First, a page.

People’s increased mobility, facilitated by air travel, has resulted in the increased spread of contagion across geopolitical boundaries. A growing awareness that bioterrorism agents could spread in the same way has raised the level of concern even more. Many practitioners and researchers agree that contact tracing, which is the identification and locating of people who may have been in contact with an infected person, represents an important factor in mitigating the spread of a pandemic.
Transport networks, whether in the air, at sea, or on land, are continually expanding in terms of distance covered, speed of travel, and the volume of both passengers and goods carried. The increasing use and affordability of passenger air travel has contributed not only to people’s growing mobility, but also to the increased transmission of infectious diseases, such as influenza, tuberculosis (TB), and SARS, as well as a multitude of zoonotic diseases. In addition, the increased awareness of bioterrorism agents and their potential spread via air travel has caused public health agencies (PHAs) to reevaluate the potential spread in flight of these agents.
According to the World Health Organization (WHO), air transport presents a key challenge to preventing the international spread of health risks. In Europe in the 1300s, it took more than 10 years for the deadly Bubonic plaque to spread. Today, a person can travel almost anywhere in the world in a day, and a passenger can carry a fatal strain of avian flu from China to Europe within 24 hours. Indeed, the European Centre for Disease Prevention and Control (ECDC) has stated that air travel was behind the introduction of the influenza A (H1N1) strain into countries that had not been primarily affected previously. Moreover, airlines will likely be a major component when, not if, the next pandemic occurs.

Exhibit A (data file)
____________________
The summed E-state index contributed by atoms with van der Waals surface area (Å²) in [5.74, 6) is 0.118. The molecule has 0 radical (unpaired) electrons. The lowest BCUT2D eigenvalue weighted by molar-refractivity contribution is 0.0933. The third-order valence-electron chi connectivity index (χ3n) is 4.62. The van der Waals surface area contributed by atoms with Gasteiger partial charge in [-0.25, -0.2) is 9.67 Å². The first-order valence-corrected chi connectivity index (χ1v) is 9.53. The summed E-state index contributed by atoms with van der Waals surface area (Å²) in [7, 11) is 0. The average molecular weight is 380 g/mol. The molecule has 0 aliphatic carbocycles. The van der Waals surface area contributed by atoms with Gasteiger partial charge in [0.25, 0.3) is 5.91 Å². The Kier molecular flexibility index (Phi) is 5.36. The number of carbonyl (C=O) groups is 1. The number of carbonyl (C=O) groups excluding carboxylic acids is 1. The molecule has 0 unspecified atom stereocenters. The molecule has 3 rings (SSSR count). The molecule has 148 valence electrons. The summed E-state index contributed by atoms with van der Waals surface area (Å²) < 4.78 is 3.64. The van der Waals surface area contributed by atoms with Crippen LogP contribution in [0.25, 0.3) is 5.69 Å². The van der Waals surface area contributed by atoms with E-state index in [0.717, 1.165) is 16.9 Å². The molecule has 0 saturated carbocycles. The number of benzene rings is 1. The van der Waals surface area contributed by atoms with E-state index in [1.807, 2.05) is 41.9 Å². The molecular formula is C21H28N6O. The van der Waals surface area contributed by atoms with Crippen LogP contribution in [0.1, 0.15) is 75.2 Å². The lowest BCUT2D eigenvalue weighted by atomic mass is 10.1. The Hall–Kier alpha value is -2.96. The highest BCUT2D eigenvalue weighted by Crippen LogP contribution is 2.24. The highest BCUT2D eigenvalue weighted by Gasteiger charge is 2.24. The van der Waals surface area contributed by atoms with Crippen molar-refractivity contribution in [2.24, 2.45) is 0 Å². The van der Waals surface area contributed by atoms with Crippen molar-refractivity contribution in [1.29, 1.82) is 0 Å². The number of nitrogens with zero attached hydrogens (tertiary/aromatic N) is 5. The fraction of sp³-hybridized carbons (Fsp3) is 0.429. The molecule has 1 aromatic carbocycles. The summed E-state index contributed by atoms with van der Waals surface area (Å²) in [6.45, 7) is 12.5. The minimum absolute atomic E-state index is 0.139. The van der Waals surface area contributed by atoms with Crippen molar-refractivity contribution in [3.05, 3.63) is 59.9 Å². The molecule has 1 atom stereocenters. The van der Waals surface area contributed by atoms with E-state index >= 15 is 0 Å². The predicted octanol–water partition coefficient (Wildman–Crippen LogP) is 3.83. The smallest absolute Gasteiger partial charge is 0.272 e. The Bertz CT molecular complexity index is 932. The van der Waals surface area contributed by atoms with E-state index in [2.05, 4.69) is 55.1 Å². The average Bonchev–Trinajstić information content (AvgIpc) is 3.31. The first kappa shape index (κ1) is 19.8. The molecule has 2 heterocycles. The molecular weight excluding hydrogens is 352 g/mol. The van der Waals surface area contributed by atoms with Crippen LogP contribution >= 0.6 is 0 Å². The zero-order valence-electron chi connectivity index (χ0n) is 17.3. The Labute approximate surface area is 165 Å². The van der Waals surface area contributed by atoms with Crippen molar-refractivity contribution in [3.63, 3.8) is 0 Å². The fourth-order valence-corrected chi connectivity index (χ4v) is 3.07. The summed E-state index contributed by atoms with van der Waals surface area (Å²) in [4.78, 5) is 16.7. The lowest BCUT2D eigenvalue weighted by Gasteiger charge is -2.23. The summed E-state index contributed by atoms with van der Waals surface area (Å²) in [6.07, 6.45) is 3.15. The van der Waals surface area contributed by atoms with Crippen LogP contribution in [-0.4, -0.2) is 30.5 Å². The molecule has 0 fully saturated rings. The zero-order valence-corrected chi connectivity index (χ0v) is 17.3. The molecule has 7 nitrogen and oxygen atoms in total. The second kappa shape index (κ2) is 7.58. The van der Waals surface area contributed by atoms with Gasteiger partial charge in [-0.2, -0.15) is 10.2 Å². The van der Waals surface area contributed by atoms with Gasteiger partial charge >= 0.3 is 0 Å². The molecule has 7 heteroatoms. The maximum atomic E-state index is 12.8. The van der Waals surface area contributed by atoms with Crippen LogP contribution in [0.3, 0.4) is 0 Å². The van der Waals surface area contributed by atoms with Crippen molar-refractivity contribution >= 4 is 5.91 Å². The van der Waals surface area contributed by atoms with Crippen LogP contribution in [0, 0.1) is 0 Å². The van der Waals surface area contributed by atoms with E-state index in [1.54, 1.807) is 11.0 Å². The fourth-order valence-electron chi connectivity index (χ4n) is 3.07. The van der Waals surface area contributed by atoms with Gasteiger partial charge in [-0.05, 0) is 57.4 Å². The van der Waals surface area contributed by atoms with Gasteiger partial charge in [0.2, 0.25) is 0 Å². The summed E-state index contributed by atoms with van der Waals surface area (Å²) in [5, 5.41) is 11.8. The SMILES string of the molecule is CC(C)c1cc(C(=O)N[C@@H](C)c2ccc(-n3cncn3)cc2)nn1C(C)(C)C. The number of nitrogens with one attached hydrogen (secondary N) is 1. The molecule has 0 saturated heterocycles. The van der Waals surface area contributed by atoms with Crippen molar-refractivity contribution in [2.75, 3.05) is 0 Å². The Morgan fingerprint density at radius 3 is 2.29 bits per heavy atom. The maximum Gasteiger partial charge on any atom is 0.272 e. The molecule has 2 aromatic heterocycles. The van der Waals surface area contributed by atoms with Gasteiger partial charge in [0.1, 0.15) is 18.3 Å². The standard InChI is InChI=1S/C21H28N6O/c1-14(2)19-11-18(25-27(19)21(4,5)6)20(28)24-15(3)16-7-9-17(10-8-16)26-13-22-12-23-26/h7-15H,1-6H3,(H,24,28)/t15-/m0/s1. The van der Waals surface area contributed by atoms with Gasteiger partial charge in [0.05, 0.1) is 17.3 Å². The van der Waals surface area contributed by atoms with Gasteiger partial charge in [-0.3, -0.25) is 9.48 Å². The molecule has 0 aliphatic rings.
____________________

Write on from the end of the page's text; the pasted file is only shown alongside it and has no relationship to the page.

What Is Contact Tracing?
As a means of controlling pandemics, the WHO has laid down guidelines to assist public health agencies in tracing airline passengers. As a background to this process, consider that if a PHA receives a report of a person suffering from an infectious disease, it is the responsibility of the PHA to perform a risk assessment to determine whether any other people are at risk of acquiring the disease due to contact with the infected person and to perform “contact tracing” if needed.
Contact tracing is defined, by the ECDC’s “Risk Assessment Guidance for Infectious Diseases Transmitted on Aircraft” guideline, as “an investigation procedure aimed at acquiring contact information in order to approach contacts that were potentially exposed to pathogens,” and by the European Parliament as “measures implemented in order to trace persons who have been exposed to a source of a serious cross-border threat to health, and who are in danger of developing or have developed a disease.”